It takes a village

The “Conclusions and Implications” section of the Living and Learning with New Media from the MacArthur Foundation summarizes the research findings in relation to implications for learning, education and public participation. What struck me most was the concept that “Peer-based learning has unique properties that suggest alternatives to formal instruction.”

Once more:

“Peer-based learning has unique properties that suggest alternatives to formal instruction.” 

Is that so? We know that our students can spend hours on their technology “hanging-out” in friendship-driven sites such as Facebook and Snapchat. Some, dare I say, take it to the next level and dive into interest-driven groups for collaboration and creation of (insert product/hobby here). Imagine what it would be like if we could harness the same drive and energy from our students into their subjects at school. . .

Peer-based learning is characterized by the idea that:

  • Peers are an important driver of learning
  • There is a context of reciprocity, where participants feel that they can both produce and evaluate knowledge and culture
  • Expert participants provide models and leadership but do not have authority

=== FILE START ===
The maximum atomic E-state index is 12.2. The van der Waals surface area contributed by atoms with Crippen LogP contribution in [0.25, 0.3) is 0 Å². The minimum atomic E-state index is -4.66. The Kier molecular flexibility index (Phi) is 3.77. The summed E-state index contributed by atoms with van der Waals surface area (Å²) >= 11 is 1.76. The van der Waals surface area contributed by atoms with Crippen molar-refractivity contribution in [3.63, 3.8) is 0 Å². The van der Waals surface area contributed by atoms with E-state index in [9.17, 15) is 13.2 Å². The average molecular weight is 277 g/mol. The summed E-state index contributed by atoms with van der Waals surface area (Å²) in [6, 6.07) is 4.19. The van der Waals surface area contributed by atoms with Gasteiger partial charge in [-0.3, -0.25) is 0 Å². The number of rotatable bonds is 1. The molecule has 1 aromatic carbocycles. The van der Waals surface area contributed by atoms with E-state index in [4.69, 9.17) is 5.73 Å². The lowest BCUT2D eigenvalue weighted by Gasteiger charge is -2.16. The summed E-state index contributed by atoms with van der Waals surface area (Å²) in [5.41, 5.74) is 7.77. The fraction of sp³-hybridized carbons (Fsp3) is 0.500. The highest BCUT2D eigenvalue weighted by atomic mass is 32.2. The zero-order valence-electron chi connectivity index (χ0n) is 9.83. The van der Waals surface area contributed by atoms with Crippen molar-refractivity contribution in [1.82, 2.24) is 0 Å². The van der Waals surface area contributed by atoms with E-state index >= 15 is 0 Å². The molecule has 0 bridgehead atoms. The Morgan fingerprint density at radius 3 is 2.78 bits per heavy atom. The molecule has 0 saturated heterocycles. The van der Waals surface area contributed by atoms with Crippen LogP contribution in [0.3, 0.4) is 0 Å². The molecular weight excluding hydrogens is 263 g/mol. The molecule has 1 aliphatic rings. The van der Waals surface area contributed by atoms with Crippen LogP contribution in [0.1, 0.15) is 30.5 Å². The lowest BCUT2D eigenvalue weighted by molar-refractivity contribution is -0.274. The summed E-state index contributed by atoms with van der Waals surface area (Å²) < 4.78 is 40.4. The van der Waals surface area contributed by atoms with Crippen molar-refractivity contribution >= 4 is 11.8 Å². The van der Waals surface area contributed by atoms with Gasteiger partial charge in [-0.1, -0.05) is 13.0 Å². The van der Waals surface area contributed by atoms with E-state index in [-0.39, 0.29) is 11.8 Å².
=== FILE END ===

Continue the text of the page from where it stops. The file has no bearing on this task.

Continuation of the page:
• When in a context of public scrutiny, youth are motivated to develop their identities and reputations
  • Youth [are] taking on more “grown-up” roles and ownership of their own self-presentation, learning and evaluation of others

For me, this sounds like an ideal teaching scenario. The teacher would take on the role of an expert participant or what Dilan Mahendran dubs as “co-conspirators.” This adult-youth collaboration is also defined by the work of Chavez and Soep known as the “pedagogy of collegiality.” The expert participant  would help model and guide the learning journey from the beginning of a unit to the summative assessment.

But you just said they don’t have “authority.”

You’re right. In order to “assess” the students’ understanding of the unit, outside forces (i.e. public scrutiny) would obtain that role. Students with a music composition assignment could be assessed by a known composer/songwriter. The invention of a simple machine could be assessed by “tinkers” and inventors. Creative writing projects can be assessed by various authors, writers or even librarians. The possibilities are endless!

Enlisting the help and expertise of the community during a unit of study offers, by and large, an authentic and applicable learning journey for our students. Authentic. Something that is genuine, real, bona fide and true.

As the old adage goes, “It takes a village to raise a child.”

Funny how this rings true even today. . . Thoughts?

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